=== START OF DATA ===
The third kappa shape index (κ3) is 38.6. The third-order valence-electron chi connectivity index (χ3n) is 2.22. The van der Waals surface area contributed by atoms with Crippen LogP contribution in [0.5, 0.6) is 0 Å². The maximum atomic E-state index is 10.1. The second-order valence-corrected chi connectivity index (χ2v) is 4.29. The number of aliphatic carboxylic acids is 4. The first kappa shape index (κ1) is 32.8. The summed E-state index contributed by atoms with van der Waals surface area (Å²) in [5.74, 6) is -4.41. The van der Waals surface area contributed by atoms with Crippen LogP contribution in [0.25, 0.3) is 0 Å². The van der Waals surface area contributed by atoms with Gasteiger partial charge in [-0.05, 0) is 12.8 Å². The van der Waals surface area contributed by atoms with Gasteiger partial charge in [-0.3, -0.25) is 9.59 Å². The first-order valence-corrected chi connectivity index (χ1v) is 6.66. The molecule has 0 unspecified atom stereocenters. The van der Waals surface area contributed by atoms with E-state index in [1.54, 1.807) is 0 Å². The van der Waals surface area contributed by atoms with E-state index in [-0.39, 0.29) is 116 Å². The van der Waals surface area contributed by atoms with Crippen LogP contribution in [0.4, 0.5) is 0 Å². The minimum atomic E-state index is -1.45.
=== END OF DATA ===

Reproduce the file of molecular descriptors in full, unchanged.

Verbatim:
The third kappa shape index (κ3) is 38.6. The third-order valence-electron chi connectivity index (χ3n) is 2.22. The van der Waals surface area contributed by atoms with Crippen LogP contribution in [0.5, 0.6) is 0 Å². The maximum atomic E-state index is 10.1. The second-order valence-corrected chi connectivity index (χ2v) is 4.29. The number of aliphatic carboxylic acids is 4. The first kappa shape index (κ1) is 32.8. The summed E-state index contributed by atoms with van der Waals surface area (Å²) in [5.74, 6) is -4.41. The van der Waals surface area contributed by atoms with Crippen LogP contribution in [0.25, 0.3) is 0 Å². The van der Waals surface area contributed by atoms with Gasteiger partial charge in [-0.05, 0) is 12.8 Å². The van der Waals surface area contributed by atoms with Gasteiger partial charge in [-0.3, -0.25) is 9.59 Å². The first-order valence-corrected chi connectivity index (χ1v) is 6.66. The molecule has 0 unspecified atom stereocenters. The van der Waals surface area contributed by atoms with E-state index in [1.54, 1.807) is 0 Å². The van der Waals surface area contributed by atoms with E-state index in [-0.39, 0.29) is 116 Å². The van der Waals surface area contributed by atoms with Crippen LogP contribution in [0.4, 0.5) is 0 Å². The minimum atomic E-state index is -1.45.